Today’s lunch was a bowl of secret sauce with whole wheat ziti, broccoli and meatballs (no picture since I assume you guys are over all the saucy pics and I was feeling lazy).
Instead I thought I’d present you with a new smoothie recipe since I made myself a delicious smoothie for a snack around 10 a.m.
In the mix:
- 2/3 cup orange juice
- 1/2 cup milk
- Splash of half & half for creaminess
- 1 cup frozen strawberries
- 1/2 packet vanilla Instant Breakfast
- 1/4 pint raspberries
This one was a winner! Definitely not substantial enough to constitute a meal, but it was a great snack.
It’s no secret on this blog that Sadie cracks me up every day. Her antics never cease to amaze me.
A lot of my laughter stems from Sadie’s lack of courage. She’s easily spooked by the most random things.
Her current arch nemesis is this little guy that’s floating around in our pool.
She hates him and is convinced he is going to cause her serious harm.
We named the sunglasses-wearing shark thingy Bob Barker, in reference to Adam Sandler’s line in Happy Gilmore where he says, “I hate that Bob Barker,” since we’re pretty sure that’s what Sadie says every time she sees him.
Occasionally I’ll let Sadie out on the porch when I’m right inside the kitchen and inevitably, within five minutes, she’s barking up a storm, clearly trying to rip Bob Barker apart with her nasty words and trash talk.
Apparently I should put her in a Thundershirt every time I let her on the porch.
Sadie’s fear of Bob Barker got me thinking about some of my irrational fears.
I am claustrophobic.
I’ve never particularly liked small, enclosed spaces, but I didn’t realize just how much enclosed spaces affected me until a trip to Epcot with Ryan a couple years ago.
(Throwback pic! Tram ride to Epcot in 2007.)
The first line we waited in at the park was for Mission Space, a motion simulator thrill ride. I saw signs warning riders about motion sickness as we waited, but nothing about small spaces.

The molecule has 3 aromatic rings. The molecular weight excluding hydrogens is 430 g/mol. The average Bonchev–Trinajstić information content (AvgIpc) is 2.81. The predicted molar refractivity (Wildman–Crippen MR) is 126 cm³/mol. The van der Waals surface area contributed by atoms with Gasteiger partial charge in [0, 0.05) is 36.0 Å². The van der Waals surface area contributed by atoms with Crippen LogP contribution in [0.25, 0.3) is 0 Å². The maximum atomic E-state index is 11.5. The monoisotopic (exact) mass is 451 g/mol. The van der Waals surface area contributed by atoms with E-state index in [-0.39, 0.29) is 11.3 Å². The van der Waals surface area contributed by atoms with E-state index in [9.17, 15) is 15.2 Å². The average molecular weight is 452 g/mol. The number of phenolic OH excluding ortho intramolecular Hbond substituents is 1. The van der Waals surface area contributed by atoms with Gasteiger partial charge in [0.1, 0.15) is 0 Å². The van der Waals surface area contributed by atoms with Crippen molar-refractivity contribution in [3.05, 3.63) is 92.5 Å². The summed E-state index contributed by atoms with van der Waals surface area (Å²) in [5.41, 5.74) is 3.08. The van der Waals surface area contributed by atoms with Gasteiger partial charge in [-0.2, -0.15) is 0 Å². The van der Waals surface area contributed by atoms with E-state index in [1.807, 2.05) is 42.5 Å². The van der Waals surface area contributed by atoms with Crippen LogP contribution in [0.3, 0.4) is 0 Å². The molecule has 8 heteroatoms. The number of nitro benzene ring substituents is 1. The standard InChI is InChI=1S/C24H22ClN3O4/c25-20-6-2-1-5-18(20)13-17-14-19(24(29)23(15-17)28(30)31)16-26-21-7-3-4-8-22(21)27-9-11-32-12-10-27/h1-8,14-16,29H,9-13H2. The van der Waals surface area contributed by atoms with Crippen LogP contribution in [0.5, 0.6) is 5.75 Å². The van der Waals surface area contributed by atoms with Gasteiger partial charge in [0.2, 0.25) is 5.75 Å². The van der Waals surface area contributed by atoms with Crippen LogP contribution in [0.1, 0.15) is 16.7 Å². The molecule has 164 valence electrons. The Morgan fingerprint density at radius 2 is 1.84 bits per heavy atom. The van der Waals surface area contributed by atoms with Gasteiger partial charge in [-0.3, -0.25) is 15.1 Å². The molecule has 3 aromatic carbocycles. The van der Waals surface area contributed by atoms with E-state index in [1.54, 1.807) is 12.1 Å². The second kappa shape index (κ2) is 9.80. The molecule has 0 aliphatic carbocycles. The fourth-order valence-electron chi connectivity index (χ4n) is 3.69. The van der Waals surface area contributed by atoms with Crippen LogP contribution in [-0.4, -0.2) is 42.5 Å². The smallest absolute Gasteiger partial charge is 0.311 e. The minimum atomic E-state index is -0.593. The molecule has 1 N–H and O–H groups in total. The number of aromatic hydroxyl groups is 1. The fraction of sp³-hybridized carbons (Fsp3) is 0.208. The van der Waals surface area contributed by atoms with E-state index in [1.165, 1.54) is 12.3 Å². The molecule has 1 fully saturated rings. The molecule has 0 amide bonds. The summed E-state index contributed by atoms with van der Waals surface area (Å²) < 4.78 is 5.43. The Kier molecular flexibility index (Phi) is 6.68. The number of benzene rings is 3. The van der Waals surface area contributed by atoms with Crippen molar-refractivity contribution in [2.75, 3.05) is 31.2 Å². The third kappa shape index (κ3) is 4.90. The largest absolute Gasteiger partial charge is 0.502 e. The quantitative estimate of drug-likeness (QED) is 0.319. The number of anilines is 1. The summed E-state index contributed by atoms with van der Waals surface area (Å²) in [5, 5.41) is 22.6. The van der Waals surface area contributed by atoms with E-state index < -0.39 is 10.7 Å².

We got into the little “cabin” (I don’t what what you’d actually call it) and were strapped in as the screens came in close to our faces (closer than in the below picture).
The side doors locked us in completely.
The ride didn’t start. I started to feel trapped. I couldn’t get out of my seat and I began sweating and breathing heavily.
“I want to get out,” I said to Ryan.
“It’s okay. It’s going to start in a second,” he said.
It didn’t. It was delayed.
“Seriously, I need to get out of here. How do I get out?” I said, my voice becoming breathy and more panicked.
Ryan knew then that I was serious. He told me there was an emergency exit button he could press.
“PRESS IT!” I yelled.
“Okay, there isn’t a button, I just told you that so you’d feel better. I don’t know what to do.”
(We laugh hysterically about this now, but at the time I was freaking out.)
Right after that, the ride began and air started blowing in my face. I closed my eyes and breathed my way through the experience.
I honestly couldn’t shake the feeling for the rest of our day at Epcot. I knew I was acting completely irrationally, but I just couldn’t stand feeling trapped in such a small, enclosed space with no way out.
I now really hate most small, enclosed spaces and really dislike elevators. When they take too long to start, I feel incredibly antsy. (It doesn’t help that my sister and I got stuck in one for a few minutes during our trip to Europe.)
I think this fear is similar to the ones certain people have with heights or flying in an airplane. You know in your head that your fear is irrational and logically you know you have no reason to be scared, but you just can’t talk yourself out of your panicky feelings.
Question of the Afternoon
- Do you have any irrational fears?